1478  The first two-thirds of the vector is used to pass back captured substrings,  The first two-thirds of the vector is used to pass back captured substrings,
1479  each substring using a pair of integers. The remaining third of the vector is  each substring using a pair of integers. The remaining third of the vector is
1480  used as workspace by \fBpcre_exec()\fP while matching capturing subpatterns,  used as workspace by \fBpcre_exec()\fP while matching capturing subpatterns,
1481  and is not available for passing back information. The length passed in  and is not available for passing back information. The number passed in
1482  \fIovecsize\fP should always be a multiple of three. If it is not, it is  \fIovecsize\fP should always be a multiple of three. If it is not, it is
1483  rounded down.  rounded down.
1484  .P  .P
1485  When a match is successful, information about captured substrings is returned  When a match is successful, information about captured substrings is returned
1486  in pairs of integers, starting at the beginning of \fIovector\fP, and  in pairs of integers, starting at the beginning of \fIovector\fP, and
1487  continuing up to two-thirds of its length at the most. The first element of a  continuing up to two-thirds of its length at the most. The first element of
1488  pair is set to the offset of the first character in a substring, and the second  each pair is set to the byte offset of the first character in a substring, and
1489  is set to the offset of the first character after the end of a substring. The  the second is set to the byte offset of the first character after the end of a
1490  first pair, \fIovector[0]\fP and \fIovector[1]\fP, identify the portion of the  substring. \fBNote\fP: these values are always byte offsets, even in UTF-8
1491  subject string matched by the entire pattern. The next pair is used for the  mode. They are not character counts.
1492  first capturing subpattern, and so on. The value returned by \fBpcre_exec()\fP  .P
1493  is one more than the highest numbered pair that has been set. For example, if  The first pair of integers, \fIovector[0]\fP and \fIovector[1]\fP, identify the
1494  two substrings have been captured, the returned value is 3. If there are no  portion of the subject string matched by the entire pattern. The next pair is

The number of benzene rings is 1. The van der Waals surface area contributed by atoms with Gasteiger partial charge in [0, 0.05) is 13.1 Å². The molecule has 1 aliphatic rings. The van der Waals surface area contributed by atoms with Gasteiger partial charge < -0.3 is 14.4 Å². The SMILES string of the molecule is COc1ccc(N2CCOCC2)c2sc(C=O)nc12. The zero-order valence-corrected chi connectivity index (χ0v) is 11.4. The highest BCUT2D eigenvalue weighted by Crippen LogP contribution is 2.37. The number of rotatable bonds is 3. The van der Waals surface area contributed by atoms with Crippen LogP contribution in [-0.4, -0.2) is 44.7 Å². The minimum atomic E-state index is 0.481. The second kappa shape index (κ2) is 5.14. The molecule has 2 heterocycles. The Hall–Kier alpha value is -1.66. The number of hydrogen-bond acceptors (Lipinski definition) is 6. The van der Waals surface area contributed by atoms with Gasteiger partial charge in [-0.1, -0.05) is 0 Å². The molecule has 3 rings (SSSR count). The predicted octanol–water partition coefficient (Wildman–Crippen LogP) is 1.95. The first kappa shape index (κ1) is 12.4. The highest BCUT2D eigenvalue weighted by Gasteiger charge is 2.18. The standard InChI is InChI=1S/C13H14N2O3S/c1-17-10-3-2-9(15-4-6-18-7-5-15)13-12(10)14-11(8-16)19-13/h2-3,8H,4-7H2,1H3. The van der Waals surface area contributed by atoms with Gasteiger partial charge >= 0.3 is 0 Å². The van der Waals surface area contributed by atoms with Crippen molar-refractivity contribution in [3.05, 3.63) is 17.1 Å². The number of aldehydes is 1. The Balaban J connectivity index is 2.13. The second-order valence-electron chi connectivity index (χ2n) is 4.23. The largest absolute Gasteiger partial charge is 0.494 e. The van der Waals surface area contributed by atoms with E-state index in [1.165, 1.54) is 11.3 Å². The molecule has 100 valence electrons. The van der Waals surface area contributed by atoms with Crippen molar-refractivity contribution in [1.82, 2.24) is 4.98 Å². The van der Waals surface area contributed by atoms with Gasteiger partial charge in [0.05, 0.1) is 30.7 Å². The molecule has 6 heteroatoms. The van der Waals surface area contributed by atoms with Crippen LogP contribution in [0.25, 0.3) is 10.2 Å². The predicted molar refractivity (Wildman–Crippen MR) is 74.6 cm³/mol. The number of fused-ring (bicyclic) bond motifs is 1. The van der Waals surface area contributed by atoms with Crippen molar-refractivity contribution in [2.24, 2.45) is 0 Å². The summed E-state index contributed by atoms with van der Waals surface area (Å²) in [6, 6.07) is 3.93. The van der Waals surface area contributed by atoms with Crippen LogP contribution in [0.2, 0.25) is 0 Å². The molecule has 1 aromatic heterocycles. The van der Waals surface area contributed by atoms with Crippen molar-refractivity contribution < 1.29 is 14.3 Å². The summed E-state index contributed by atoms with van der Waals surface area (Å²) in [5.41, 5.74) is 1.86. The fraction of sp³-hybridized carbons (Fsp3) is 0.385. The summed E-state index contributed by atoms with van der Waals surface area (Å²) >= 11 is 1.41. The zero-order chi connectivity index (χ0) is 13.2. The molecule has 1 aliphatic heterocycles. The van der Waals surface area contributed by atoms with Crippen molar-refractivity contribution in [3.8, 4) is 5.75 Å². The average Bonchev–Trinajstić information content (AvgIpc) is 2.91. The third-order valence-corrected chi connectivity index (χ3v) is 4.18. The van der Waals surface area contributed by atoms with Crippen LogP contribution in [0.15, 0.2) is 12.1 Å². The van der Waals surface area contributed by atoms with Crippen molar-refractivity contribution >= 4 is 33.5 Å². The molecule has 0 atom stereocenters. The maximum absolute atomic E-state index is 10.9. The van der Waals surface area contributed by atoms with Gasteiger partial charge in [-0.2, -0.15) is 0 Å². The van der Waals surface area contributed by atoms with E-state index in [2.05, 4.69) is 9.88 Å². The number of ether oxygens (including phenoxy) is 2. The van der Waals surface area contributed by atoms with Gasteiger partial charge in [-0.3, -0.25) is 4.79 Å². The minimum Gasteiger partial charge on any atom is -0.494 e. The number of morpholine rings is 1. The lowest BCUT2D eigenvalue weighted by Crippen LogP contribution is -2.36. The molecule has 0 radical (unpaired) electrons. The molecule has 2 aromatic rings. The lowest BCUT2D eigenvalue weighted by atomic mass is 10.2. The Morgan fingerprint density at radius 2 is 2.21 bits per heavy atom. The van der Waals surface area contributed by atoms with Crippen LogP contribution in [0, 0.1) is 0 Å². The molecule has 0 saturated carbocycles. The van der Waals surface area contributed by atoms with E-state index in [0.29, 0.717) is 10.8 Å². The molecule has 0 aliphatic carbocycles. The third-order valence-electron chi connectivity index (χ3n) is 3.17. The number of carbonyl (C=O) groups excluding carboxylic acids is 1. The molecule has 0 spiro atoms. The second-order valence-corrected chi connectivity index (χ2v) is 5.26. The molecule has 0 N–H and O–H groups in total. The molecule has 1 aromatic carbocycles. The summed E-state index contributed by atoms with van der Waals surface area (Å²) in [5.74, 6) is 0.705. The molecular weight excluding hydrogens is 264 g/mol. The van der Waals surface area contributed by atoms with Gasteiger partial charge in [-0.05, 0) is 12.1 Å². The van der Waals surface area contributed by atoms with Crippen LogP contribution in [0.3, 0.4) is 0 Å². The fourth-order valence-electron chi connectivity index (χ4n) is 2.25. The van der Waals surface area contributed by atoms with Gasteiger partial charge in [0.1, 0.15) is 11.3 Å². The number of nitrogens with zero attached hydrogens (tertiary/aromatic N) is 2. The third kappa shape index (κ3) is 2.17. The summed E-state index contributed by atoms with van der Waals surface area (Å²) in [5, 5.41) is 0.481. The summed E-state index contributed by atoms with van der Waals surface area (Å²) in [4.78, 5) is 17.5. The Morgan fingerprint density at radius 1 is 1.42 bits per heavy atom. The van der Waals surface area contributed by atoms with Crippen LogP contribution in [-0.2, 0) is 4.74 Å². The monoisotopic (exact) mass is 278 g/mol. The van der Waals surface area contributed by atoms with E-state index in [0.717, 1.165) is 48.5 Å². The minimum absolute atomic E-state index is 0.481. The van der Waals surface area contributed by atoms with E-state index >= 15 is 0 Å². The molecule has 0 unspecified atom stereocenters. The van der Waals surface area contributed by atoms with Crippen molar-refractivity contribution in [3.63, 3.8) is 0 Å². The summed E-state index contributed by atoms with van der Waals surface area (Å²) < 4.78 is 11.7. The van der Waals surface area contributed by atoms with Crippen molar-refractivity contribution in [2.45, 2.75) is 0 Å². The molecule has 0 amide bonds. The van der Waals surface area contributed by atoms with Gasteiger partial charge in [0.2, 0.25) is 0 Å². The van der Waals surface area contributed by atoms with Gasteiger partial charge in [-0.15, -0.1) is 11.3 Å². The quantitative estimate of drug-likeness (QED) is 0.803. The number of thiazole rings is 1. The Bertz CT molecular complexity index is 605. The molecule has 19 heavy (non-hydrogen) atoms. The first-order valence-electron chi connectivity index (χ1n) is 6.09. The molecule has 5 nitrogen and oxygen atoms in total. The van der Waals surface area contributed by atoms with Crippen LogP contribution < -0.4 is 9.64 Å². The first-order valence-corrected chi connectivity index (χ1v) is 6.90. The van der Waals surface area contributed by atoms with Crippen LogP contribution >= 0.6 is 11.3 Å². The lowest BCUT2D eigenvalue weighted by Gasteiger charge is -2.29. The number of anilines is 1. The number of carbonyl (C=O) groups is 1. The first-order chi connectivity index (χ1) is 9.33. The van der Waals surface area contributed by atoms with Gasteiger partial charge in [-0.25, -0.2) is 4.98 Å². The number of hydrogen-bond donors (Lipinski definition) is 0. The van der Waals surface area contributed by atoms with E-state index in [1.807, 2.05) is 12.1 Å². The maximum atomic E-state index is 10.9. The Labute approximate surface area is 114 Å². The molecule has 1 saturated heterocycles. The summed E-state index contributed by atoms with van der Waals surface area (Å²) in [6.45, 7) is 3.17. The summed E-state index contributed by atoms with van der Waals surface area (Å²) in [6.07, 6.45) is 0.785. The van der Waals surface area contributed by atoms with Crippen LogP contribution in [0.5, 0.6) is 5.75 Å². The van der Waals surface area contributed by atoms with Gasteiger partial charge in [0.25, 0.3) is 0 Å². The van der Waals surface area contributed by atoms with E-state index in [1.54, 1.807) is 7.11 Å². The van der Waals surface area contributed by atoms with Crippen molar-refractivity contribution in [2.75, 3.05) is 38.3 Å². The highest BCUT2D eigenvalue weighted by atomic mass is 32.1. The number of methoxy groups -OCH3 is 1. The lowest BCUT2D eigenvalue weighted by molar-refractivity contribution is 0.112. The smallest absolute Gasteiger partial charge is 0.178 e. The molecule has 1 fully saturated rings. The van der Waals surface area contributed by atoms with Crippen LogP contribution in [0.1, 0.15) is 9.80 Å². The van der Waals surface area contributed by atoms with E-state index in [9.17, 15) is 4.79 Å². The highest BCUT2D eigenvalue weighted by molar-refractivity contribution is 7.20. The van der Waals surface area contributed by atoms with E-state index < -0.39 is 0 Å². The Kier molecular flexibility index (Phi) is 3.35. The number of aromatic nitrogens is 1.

1495  capturing subpatterns, the return value from a successful match is 1,  used for the first capturing subpattern, and so on. The value returned by
1496  indicating that just the first pair of offsets has been set.  \fBpcre_exec()\fP is one more than the highest numbered pair that has been set.
1497    For example, if two substrings have been captured, the returned value is 3. If
1498    there are no capturing subpatterns, the return value from a successful match is
1499    1, indicating that just the first pair of offsets has been set.
1500  .P  .P
1501  If a capturing subpattern is matched repeatedly, it is the last portion of the  If a capturing subpattern is matched repeatedly, it is the last portion of the
1502  string that it matched that is returned.  string that it matched that is returned.
1503  .P  .P
1504  If the vector is too small to hold all the captured substring offsets, it is  If the vector is too small to hold all the captured substring offsets, it is
1505  used as far as possible (up to two-thirds of its length), and the function  used as far as possible (up to two-thirds of its length), and the function
1506  returns a value of zero. In particular, if the substring offsets are not of  returns a value of zero. If the substring offsets are not of interest,
1507  interest, \fBpcre_exec()\fP may be called with \fIovector\fP passed as NULL and  \fBpcre_exec()\fP may be called with \fIovector\fP passed as NULL and